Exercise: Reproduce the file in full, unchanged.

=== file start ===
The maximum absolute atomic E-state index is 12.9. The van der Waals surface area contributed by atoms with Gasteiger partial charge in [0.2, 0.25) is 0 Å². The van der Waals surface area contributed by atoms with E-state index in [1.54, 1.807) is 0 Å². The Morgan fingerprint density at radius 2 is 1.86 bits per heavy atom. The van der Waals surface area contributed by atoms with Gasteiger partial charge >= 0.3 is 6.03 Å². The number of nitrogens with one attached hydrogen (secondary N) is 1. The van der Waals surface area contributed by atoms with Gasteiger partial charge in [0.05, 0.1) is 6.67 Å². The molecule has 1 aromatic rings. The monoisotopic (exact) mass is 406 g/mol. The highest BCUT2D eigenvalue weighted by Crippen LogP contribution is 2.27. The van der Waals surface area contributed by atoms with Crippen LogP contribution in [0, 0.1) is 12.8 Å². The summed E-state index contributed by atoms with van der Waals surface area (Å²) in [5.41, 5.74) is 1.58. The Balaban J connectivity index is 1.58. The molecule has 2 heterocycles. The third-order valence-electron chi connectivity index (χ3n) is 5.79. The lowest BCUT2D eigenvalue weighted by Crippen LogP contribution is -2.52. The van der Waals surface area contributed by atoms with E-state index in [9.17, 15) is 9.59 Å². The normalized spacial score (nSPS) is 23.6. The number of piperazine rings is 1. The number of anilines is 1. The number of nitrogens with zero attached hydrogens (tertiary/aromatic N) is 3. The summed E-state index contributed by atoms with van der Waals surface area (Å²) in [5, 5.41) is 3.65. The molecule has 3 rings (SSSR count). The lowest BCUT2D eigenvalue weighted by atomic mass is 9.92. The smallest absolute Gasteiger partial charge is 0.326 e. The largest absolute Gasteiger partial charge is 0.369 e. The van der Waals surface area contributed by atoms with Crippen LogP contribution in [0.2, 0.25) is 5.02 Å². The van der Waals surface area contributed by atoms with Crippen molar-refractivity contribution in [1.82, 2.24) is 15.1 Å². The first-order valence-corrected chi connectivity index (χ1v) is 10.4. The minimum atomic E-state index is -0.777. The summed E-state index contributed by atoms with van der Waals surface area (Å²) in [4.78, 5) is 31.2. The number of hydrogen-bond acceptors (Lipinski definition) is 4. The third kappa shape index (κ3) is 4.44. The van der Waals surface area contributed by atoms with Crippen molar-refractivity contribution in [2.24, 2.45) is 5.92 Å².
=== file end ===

The maximum absolute atomic E-state index is 12.9. The van der Waals surface area contributed by atoms with Gasteiger partial charge in [0.2, 0.25) is 0 Å². The van der Waals surface area contributed by atoms with E-state index in [1.54, 1.807) is 0 Å². The Morgan fingerprint density at radius 2 is 1.86 bits per heavy atom. The van der Waals surface area contributed by atoms with Gasteiger partial charge >= 0.3 is 6.03 Å². The number of nitrogens with one attached hydrogen (secondary N) is 1. The van der Waals surface area contributed by atoms with Gasteiger partial charge in [0.05, 0.1) is 6.67 Å². The molecule has 1 aromatic rings. The monoisotopic (exact) mass is 406 g/mol. The highest BCUT2D eigenvalue weighted by Crippen LogP contribution is 2.27. The van der Waals surface area contributed by atoms with Crippen LogP contribution in [0, 0.1) is 12.8 Å². The summed E-state index contributed by atoms with van der Waals surface area (Å²) in [5.41, 5.74) is 1.58. The Balaban J connectivity index is 1.58. The molecule has 2 heterocycles. The third-order valence-electron chi connectivity index (χ3n) is 5.79. The lowest BCUT2D eigenvalue weighted by Crippen LogP contribution is -2.52. The van der Waals surface area contributed by atoms with E-state index in [9.17, 15) is 9.59 Å². The normalized spacial score (nSPS) is 23.6. The number of piperazine rings is 1. The number of anilines is 1. The number of nitrogens with zero attached hydrogens (tertiary/aromatic N) is 3. The summed E-state index contributed by atoms with van der Waals surface area (Å²) in [5, 5.41) is 3.65. The molecule has 3 rings (SSSR count). The lowest BCUT2D eigenvalue weighted by atomic mass is 9.92. The smallest absolute Gasteiger partial charge is 0.326 e. The largest absolute Gasteiger partial charge is 0.369 e. The van der Waals surface area contributed by atoms with Crippen LogP contribution in [0.2, 0.25) is 5.02 Å². The van der Waals surface area contributed by atoms with Crippen molar-refractivity contribution in [1.82, 2.24) is 15.1 Å². The first-order valence-corrected chi connectivity index (χ1v) is 10.4. The minimum atomic E-state index is -0.777. The summed E-state index contributed by atoms with van der Waals surface area (Å²) in [4.78, 5) is 31.2. The number of hydrogen-bond acceptors (Lipinski definition) is 4. The third kappa shape index (κ3) is 4.44. The van der Waals surface area contributed by atoms with Crippen molar-refractivity contribution in [2.24, 2.45) is 5.92 Å².